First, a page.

The National Coalition on Health Care, a Washington D.C.-based health care research group, reports that the average out-of-pocket costs for a worker with company-sponsored insurance have more than doubled since 2000. Those who would lose their health insurance should carefully evaluate whether the benefits of slowly moving into retirement will outweigh the costs.
While ancillary benefits, such as profit-sharing incentives, typically take a back seat when considering retirement issues, Sheldon Smith, president-elect of the American Society of Pension Professionals and Actuaries, says that it should be a top priority when deciding if a phased retirement package is right for you.
Part-time status may render an employee ineligible for profit-sharing contributions.
“In a profit-sharing plan, your share is typically based on your current year’s compensation,” says Smith. “In a phased retirement plan, your portion of the profit share is going to diminish accordingly and that could make a big difference.”
Even if the profit-sharing plan specifies that a reduced salary during the last few years of employment won’t affect your overall benefit, it could have stipulations that require employees to work a certain number of hours each year — usually at least 1,000 — to take part in the plan. Substantially paring down your hours could make you ineligible for this benefit.
Depending on your age, a phased retirement plan could impact your Social Security benefits. “If the phased retirement period is part of the Social Security earnings calculation and if lower earnings are resulting from the phased retirement period, it’s possible that Social Security benefits could be diminished also.”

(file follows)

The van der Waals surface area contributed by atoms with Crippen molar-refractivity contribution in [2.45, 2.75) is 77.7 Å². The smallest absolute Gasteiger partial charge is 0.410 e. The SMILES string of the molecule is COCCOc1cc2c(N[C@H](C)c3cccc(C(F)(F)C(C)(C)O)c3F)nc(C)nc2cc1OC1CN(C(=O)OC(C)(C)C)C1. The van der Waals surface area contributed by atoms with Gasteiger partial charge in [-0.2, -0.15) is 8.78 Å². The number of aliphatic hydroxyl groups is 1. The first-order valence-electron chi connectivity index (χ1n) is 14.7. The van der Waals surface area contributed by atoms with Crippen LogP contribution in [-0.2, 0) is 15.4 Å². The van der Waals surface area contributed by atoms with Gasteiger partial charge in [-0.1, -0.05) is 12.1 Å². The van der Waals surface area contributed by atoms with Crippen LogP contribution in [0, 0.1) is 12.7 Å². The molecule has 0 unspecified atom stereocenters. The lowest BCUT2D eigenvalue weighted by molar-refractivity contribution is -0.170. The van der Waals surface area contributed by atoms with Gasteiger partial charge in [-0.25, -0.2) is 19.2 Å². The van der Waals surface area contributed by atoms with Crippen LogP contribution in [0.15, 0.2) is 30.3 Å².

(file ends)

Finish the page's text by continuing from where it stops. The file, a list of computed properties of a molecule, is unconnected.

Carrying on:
When it comes to Social Security, a phased retirement plan is a double-edged sword for workers who enter the plan under full retirement age (those who are over full retirement age won’t be affected). According to the Social Security Administration Web site, your Social Security benefits are based on your average monthly earnings for your 35 highest-income years.
Workers under full retirement age who sacrifice a high-paying job to enter a phased retirement plan — especially a lengthy one that would reduce earnings for several years — could wind up with a lower Social Security check than their full-time peers. For example, a worker who’s maintained a salary at or greater than $60,000 for the past 30 years would be significantly hurt by a five-year phased retirement plan that reduced his salary to $30,000.
A phased retirement program could be a fiscal blessing, at least temporarily, for workers who plan on drawing Social Security early. Under current statutes, employees who draw Social Security before their government-designated full retirement age (65, 66 or 67 depending on year of birth) can earn up to $14,160 per year without penalty. For every $1 earned over that mark, the Social Security Administration will withhold $0.50 in benefits, an amount that will be repaid in monthly installments after you retire for good. Workers who plan on drawing Social Security and who enter a phased retirement plan before their designated retirement age will earn less and therefore have less money withheld than those who maintain full-time jobs. While temporarily beneficial, workers in this scenario will still wind up with lower Social Security benefits after they reach full retirement age than those who went from full-time employment to retirement at full retirement age.
The good news is that some (but not all) phased retirement plans come with protections that prevent the program from impacting Social Security at all. Before signing on, ask your human resources expert or financial adviser to clarify exactly how much Social Security will be affected.
Retirement doesn’t just affect the retiree — it also impacts the retiree’s dependents.
“A lot of companies offer a life insurance program that provides a death benefit (for a surviving spouse),” says Smith. “When you go into phased retirement, the amount of your life insurance might adjust, too.”
Because plans differ wildly in how they affect retirees and their dependents, Smith advises those eyeing phased retirement to investigate whether their company’s plan affects survivor benefits and compensation.
Before enrolling in a retirement program, phased or otherwise, workers should consider their full financial picture. “When somebody offers a program like a phased retirement package, people immediately jump at it without looking at how it will affect their future,” says financial adviser Blyth. “The real question is ‘How does this plan fit into my life?'”